I had considered buying an airbrush for these projects. However. I was under the impression that an airbrush is expensive, designed for fine line art painting, is expensive, uses water based acrylic paints, is expensive, needs a special purpose air compressor and is expensive. After my experiences with spray cans, I decided to go look around on the Internet to see what the cost was. Maybe I could find something that wasn't too expensive.

I discovered that the airbrush manufacturers had already realized there is a need for a simple, inexpensive system for use by model builders and people who need to paint small parts. These airbrushes are a little different than the really nice ones designed for artists. They use an external mix with single action. The quantity of paint is controlled by turning the nozzle. On the better models, you can get different size nozzles to get a larger or smaller spray pattern. The price range is from twenty to fifty dollars with the less expensive ones made of plastic while the better ones are part plastic and part metal. Testors makes a very inexpensive version for painting plastic models and is available at hobby stores and Wal-Mart for around $20. It might be possible to get a used one for almost nothing.

Even more important, the airbrush comes with a special pressure valve that fits onto a can of compressed gas. The valve and can of propellant allow you to use the airbrush without a compressor. There is a limitation in that the cans will "freeze" if used for very long. You then have to stop and wait for the can to warm up before proceeding. For the small amount of time needed to paint a camera part, this shouldn't be a problem.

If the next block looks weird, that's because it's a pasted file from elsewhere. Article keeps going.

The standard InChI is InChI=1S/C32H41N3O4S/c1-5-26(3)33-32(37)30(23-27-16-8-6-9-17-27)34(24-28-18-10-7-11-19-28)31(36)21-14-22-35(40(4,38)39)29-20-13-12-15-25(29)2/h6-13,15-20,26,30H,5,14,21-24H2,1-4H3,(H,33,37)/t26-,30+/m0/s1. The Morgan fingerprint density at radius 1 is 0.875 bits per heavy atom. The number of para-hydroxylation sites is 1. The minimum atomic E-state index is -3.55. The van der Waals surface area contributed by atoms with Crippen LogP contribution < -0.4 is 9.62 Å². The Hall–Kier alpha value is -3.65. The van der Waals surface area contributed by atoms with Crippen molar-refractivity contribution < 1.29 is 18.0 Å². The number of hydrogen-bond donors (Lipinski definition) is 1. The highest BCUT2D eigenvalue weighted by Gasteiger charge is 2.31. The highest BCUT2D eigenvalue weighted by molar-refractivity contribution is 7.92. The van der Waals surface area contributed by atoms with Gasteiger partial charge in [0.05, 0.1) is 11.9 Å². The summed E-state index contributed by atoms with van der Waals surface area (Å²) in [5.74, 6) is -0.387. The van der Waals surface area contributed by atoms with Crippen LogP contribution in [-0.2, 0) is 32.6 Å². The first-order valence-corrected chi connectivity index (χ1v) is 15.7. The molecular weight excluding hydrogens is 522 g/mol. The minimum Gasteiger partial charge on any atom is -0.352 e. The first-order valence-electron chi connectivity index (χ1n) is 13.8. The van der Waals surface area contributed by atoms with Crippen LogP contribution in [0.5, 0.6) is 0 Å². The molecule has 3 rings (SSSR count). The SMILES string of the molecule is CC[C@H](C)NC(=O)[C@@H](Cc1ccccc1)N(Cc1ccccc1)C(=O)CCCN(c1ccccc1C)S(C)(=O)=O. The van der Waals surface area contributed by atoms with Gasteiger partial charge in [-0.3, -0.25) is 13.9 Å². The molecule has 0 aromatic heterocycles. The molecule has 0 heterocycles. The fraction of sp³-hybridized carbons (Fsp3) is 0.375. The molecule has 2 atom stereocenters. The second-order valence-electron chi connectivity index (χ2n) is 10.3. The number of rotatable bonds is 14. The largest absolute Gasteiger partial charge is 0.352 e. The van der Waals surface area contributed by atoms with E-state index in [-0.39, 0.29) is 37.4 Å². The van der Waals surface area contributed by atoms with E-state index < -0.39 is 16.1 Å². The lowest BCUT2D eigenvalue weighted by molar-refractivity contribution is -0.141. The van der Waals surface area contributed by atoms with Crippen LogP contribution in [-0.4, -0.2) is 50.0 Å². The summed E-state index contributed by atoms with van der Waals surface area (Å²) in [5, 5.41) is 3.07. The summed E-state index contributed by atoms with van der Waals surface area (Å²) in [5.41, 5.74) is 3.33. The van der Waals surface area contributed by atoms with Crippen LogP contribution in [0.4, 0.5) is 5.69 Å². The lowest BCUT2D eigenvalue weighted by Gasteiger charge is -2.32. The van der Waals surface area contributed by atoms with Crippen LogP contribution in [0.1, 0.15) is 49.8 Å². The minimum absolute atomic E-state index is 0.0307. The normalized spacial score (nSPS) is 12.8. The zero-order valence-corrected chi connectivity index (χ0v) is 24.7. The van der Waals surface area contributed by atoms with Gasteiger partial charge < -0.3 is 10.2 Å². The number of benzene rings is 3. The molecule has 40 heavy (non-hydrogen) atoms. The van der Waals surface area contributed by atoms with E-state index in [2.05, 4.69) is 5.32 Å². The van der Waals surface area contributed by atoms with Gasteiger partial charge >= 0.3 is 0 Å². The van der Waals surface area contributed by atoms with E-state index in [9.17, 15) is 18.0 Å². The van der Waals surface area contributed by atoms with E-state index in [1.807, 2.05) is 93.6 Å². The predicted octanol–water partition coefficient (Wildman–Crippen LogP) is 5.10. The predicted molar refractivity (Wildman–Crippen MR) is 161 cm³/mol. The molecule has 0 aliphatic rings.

I went by a local artist supply store to see if they had any of these airbrushes available and came away with a nice Paashche model H for $36.80. For now I am going to use the cans of propellant. I may buy a compressor later since I can also use it for camera repair. I asked the salesman at the store about using enamel paint and he seemed to think that if you thin the paint sufficiently it would work. After some more searching on the Internet I found that most people who paint models with enamels suggest three parts paint with one to two parts thinner. That's what I will try when I do my next project.

For now, I am off to practice with my airbrush while keeping an eye out for more sad looking cameras to repaint.

For adventures to come!

more adventures...